tl;dr A quick guide on how to setup an AWS EC2 instance (server) and connect to it via ssh using PuTTY on Windows.

This is a quick post on the key steps needed to setup a internet accessible server (computer) running on the Amazon Web Services (AWS) cloud, which we’ll later use to run dedicated applications on. We’ll also access and configure this server through the secure shell (ssh) protocol.

To begin with, login or sign-up for an AWS account. For our purposes we’re making use of the AWS free-tier content.

Choose a region to run our server from in the AWS console. I’ve chosen Sydney as I’m based in Australia, but the choice is really yours.

AWS regions as of June 2017

Now begin the process of setting up the server. In AWS this is known as an instance on their Elastic Cloud Compute (EC2) platform. This can be accessed through the console in the compute section. Then select the ‘launch instance’ button.

We need an operating system to run on the instance. I’ve chosen Ubuntu Linux long term support (LTS) instance as I’m familiar with Ubuntu and (at time of writing) LTS releases continue receiving updates for 5 years. This makes Ubuntu LTS an excellent choice for servers that aren’t going to be replaced frequently.

There are a wide variety of instance types available, but only the t2.micro is eligible for free tier usage, so that makes a good first choice. Then select ‘Next: Configure instance details’

In general when EC2 instances can be relatively easily ‘terminated’ or fully deleted. Selecting the ‘protect against accidental termination’ option is a good idea for an instance you want to run anything important on, such as a website.

Then select ‘Next: Add storage’.
This is the storage that will be available to the instance for any data and software. The default option should be fine (8GiB, General purpose SSD).

Then select ‘Next: Add tags’.
Tags are used to associate characteristics to AWS resources for categorisation purposes. A good first tag pair is ‘Name, Web Server’.

Then select: ‘Next: Configure security group’.
Some powerful permissions can be enabled or restricted here so are worth reviewing. the three main types to configure are: SSH this is needed for configuring the instance via the command line and worth enabling, but restricting to your own computer (My IP) is a good idea (without this anyone on the internet could try and login to your instance and make destructive changes). HTTP this is needed for a website to display anything to the internet, allow from anywhere makes sense here. HTTPS this is needed for enabling encrypted (SSL/TLS) traffic to the website and generating certificates.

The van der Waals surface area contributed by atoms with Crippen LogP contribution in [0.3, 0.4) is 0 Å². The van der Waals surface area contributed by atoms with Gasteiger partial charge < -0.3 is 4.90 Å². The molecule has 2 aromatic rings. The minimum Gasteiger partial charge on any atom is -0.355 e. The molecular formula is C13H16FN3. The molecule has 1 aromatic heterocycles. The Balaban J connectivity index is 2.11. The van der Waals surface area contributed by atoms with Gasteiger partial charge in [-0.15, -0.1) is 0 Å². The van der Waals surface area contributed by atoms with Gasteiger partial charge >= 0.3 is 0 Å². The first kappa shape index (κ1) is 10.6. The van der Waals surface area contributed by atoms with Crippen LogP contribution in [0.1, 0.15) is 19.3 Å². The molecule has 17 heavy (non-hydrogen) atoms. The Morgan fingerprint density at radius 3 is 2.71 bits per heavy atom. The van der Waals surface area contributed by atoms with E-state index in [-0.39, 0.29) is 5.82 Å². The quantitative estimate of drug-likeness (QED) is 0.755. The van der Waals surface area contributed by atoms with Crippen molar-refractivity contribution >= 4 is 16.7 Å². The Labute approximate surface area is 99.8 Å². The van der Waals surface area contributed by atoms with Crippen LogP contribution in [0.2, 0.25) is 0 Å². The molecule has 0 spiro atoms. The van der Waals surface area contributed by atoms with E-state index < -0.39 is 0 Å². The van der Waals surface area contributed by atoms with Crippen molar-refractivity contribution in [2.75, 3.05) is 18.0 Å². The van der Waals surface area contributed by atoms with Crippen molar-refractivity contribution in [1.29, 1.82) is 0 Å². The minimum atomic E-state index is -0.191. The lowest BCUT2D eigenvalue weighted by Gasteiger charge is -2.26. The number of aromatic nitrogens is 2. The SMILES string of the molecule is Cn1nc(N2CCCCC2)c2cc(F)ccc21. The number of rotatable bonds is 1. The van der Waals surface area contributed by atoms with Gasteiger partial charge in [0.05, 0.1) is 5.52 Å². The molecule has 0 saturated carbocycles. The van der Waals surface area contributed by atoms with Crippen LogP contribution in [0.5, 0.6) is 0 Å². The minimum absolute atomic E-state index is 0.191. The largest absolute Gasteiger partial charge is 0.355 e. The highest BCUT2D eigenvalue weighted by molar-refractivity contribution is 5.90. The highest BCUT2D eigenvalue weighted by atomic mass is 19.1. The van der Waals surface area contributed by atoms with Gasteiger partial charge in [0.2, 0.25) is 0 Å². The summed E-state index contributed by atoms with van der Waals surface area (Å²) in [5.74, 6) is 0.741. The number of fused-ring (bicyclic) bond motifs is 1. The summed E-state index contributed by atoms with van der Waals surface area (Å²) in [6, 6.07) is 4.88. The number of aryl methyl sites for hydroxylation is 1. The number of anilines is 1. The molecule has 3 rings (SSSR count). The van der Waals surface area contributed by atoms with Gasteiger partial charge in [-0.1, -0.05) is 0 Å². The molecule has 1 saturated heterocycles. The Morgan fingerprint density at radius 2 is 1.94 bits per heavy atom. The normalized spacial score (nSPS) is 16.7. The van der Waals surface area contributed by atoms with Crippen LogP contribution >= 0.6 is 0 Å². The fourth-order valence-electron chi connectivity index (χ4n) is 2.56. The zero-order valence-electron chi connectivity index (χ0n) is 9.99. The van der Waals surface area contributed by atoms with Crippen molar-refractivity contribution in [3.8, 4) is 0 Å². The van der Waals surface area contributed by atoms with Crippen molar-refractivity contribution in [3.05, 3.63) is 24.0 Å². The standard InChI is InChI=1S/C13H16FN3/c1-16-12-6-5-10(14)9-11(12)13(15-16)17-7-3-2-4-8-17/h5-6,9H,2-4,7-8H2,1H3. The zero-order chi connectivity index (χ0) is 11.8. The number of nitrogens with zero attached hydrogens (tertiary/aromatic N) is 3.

(sidenote: I initially didn’t enable HTTPS traffic and took more time than I’m prepared to admit struggling to get security certificates from Let’s Encrypt via Certbot working).

Then select ‘Next: Review and launch’
Check for any obvious mistakes.

Then select ‘Launch’

The best method to access and configure your instance when it’s up and running is via command line interface (CLI) with a security key. Either use an existing key or create a new one. If making a new key, give it a name and download it to a safe place as we can’t create this key again.

Once everything is sorted, select ‘Launch Instance’. The instance begin configuring itself which may take a few moments/minutes.

For access to the instance from a Windows machine a good tool is PuTTY. For Linux and Mac machines the built-in terminal is a suitable tool.

Note: for Windows machines only, to use the private key we created before in PuTTY we need to convert it from .pem format to .ppk format. This can be done in the ‘PuTTYgen’ program by opening the .pem key and choosing to save it as a .ppk key. Once converted we just need to tell PuTTY where to find it for future use (Connection - SSH - Auth - Browse)

Once the instance has fully configured and launched we can find the public IP address (what we need to connect to the instance) on the instance summary page (known as IPv4 Public IP).

We can now connect to the instance through PuTTY, using a hostname of: ubuntu@PublicIPAdress and port of: 22

If everything went well you be presented with a command line running on the instance. A simple test command is: date, which should give the current date/time in coordinated universal time (UTC).